Americans are significantly more optimistic about homeownership than they were a year ago. That’s according to a new national survey released this week from Prudential Real Estate, a Brookfield Residential Property Services company. According to the second-annual Prudential Real Estate Outlook Survey, a full 60 percent of Americans have favorable views toward the real estate market. That’s up 8 points since last year.
The survey shows that signs of increasing optimism are widespread:
• With interest rates at historically low levels, 96 percent agree or somewhat agree that now is a good time to buy.
• A full 70 percent of respondents have some degree of confidence that property values will improve over the next two years; with an 8 point increase in those very confident or confident compared to last year.
• 63 percent believe that real estate is a good investment despite the recent market volatility; that’s up 11 points from last year.
The survey confirms that despite the recession, homeownership remains a central part of the American Dream. Eight in 10 respondents said homeownership is very important to them; only 15 percent said the economic downturn made homeownership less important.
“Respondents told us what our sales professionals see every day that, despite recent market volatility, homeownership remains integral to the dreams of most Americans and that consumers’ confidence in the housing market is returning,” said Earl Lee, president, Prudential Real Estate. “This is good news for home buyers and sellers, communities and our economy as a whole. As more people look to take advantage of historic interest rates and prices, we believe the foundation for a sustainable recovery is in sight.”
The survey also highlighted strong ties between homeownership and the community: 77 percent agree that homeownership strengthens a sense of community with 87 percent agreeing or somewhat agreeing that neighborhood comprised of homeowners have a stronger sense of community than neighborhoods made up mainly of renters. This is critical in an environment where two in three respondents believe community feelings in America are declining.
Among the generations, 94 percent of respondents believe that finding the right home and community are crucial to helping their family be happy. Only a small minority of older Americans said the recent housing crisis made homeownership less important to them. Nearly half of Gen Y respondents said it made homeownership more important. Gen Y’ers are particularly optimistic about the road ahead with 72% expressing favorable views about the residential real estate market.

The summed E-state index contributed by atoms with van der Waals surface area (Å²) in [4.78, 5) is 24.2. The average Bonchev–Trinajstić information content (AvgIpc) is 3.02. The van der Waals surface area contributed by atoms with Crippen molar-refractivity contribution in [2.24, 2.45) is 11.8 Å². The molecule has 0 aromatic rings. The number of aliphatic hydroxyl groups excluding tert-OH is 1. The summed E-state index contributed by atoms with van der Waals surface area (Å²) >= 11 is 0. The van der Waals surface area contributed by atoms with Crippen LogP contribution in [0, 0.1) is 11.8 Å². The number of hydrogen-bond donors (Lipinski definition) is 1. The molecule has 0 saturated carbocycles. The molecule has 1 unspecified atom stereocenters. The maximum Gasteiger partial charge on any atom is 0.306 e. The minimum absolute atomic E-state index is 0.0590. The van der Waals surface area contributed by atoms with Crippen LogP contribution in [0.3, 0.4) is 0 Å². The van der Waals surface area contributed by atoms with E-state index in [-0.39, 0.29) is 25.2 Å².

“Characteristically, many of these consumers, particularly Gen Y, share a firm sense of family and community,” Lee said. “It’s not surprising now that they’re embracing homeownership to build on that sense.”
The survey also highlighted consumer caution in a recovering real estate market: 93 percent of respondents said that the housing crisis reminds them that they must be more careful about buying and selling property. More than 90 percent of respondents said a good real estate sales professional can help them make the right choices about homes and communities; and 71 percent believe good agent representation is more important than ever, up 4% from last year’s survey.
Methodology: Interviews with 1,251 Americans who are “in the market” to buy or sell a home were conducted online by Palisades Media Ventures and Penn Schoen Berland, between Feb. 10 and 20, 2012. Respondents are aged 25-64 with a household income of at least $50,000, and either recently bought/sold a home or are considering buying/selling a home. The margin of error is +/- 2.8% for all respondents and higher for subgroups.
For more information, visit http://www.prudential.com/realestate